more than asian made Epiphones..but if the speculators think they can continue

to ask $400K for that '59 LP that someone famous, and now deceased played..

 

well...I got some swamp land in Florida...ok, I guess Disney bought that up

too. #-o

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[blink]

Similarly with my Kalamazoo Gibson made Epi Triumph..in '66 it was worth around $400 CDN with a Gibson

hardshell case. In 2002 it sold for over $1800 (unfortunate decision). So from '66 to 02 (40 yrs almost) it

appreciated over 4 times the original price because it was made by Gibson and there is some historic/nostalgic

value there.. and VERY FEW WERE MADE.

But the question remains could I buy 4 times more for the $1800 than I could in '66..I rest my case!

 

I was curious what 400 1966 dollars is worth today so I checked the CPI Inflation Calculator which tells me that in today's dollars that guitar would have cost $2675.

 

Just curious, did you buy it new in '66?

 

Cheers

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That Les Paul with the trapese tail is viewed by most as the biggest abortion Gibson ever produced! Impossible to play and intonate and the design was so bad Les Paul himself didn't want his name on it! Yes they are collectable old guitars but any real player will tell you they suck compared to any stop tail guitar.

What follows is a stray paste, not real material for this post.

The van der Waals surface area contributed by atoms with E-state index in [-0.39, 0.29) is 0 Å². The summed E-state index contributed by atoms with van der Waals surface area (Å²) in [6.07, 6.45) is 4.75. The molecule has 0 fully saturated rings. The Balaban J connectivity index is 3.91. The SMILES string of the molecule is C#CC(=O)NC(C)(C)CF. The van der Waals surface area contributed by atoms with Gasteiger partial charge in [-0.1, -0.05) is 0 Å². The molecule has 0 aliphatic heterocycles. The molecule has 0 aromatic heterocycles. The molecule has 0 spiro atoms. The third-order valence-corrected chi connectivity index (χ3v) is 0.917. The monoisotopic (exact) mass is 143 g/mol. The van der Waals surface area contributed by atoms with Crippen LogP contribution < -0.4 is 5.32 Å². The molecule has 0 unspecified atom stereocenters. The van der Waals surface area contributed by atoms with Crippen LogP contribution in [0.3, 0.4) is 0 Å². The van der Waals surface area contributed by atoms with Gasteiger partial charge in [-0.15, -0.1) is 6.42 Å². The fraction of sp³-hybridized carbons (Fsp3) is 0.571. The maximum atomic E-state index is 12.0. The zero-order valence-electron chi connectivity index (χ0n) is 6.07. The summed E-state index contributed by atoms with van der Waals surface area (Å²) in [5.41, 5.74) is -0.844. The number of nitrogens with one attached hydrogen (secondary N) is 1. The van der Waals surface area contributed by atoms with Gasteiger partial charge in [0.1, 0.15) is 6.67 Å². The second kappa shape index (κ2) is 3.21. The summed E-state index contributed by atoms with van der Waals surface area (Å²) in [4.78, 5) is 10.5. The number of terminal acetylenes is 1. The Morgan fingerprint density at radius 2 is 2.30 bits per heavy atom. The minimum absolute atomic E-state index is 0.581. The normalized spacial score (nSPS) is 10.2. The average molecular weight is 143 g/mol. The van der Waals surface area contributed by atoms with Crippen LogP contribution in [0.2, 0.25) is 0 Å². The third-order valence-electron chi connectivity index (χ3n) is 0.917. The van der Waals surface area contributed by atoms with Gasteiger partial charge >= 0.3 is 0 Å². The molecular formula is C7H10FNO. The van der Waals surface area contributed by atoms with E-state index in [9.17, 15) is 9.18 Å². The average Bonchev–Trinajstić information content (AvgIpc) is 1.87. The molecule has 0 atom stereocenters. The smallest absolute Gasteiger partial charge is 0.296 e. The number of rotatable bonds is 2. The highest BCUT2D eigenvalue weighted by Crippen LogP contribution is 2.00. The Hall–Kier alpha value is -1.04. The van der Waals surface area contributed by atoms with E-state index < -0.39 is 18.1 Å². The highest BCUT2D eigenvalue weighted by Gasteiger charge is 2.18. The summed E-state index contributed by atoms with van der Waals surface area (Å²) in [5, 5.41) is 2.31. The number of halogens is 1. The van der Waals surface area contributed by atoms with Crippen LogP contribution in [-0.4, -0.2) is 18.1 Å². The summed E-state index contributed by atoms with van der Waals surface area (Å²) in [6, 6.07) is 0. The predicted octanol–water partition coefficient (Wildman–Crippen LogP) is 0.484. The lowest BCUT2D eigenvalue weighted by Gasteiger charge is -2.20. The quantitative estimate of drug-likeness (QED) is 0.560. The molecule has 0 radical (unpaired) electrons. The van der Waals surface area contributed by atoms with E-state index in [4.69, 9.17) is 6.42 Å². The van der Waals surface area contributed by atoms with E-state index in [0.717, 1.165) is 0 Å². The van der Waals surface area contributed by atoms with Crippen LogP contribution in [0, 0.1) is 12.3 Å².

Well according to my books "Gibson Guitars/Ted McCarty's Golden Years '48-63)

and The Early years of the Les Paul legacy 1915 to 1963), Lester had designed

a miracle trapieze tailpiece that he patented and used on some of his archtops

prior to the Gibson designed LP. He insisted (when he signed the contract to

promote the new Gibson LP) that his miracle tp be used on all LP carrying his name.

He would collect extra money for every tp he supplied to Gibson, as he had them

made by someone.

 

As you say, what was workable on a larger full bodied jazz archtop was not workable

on the solid body LP, so it was difficult for players to play and intonate..and because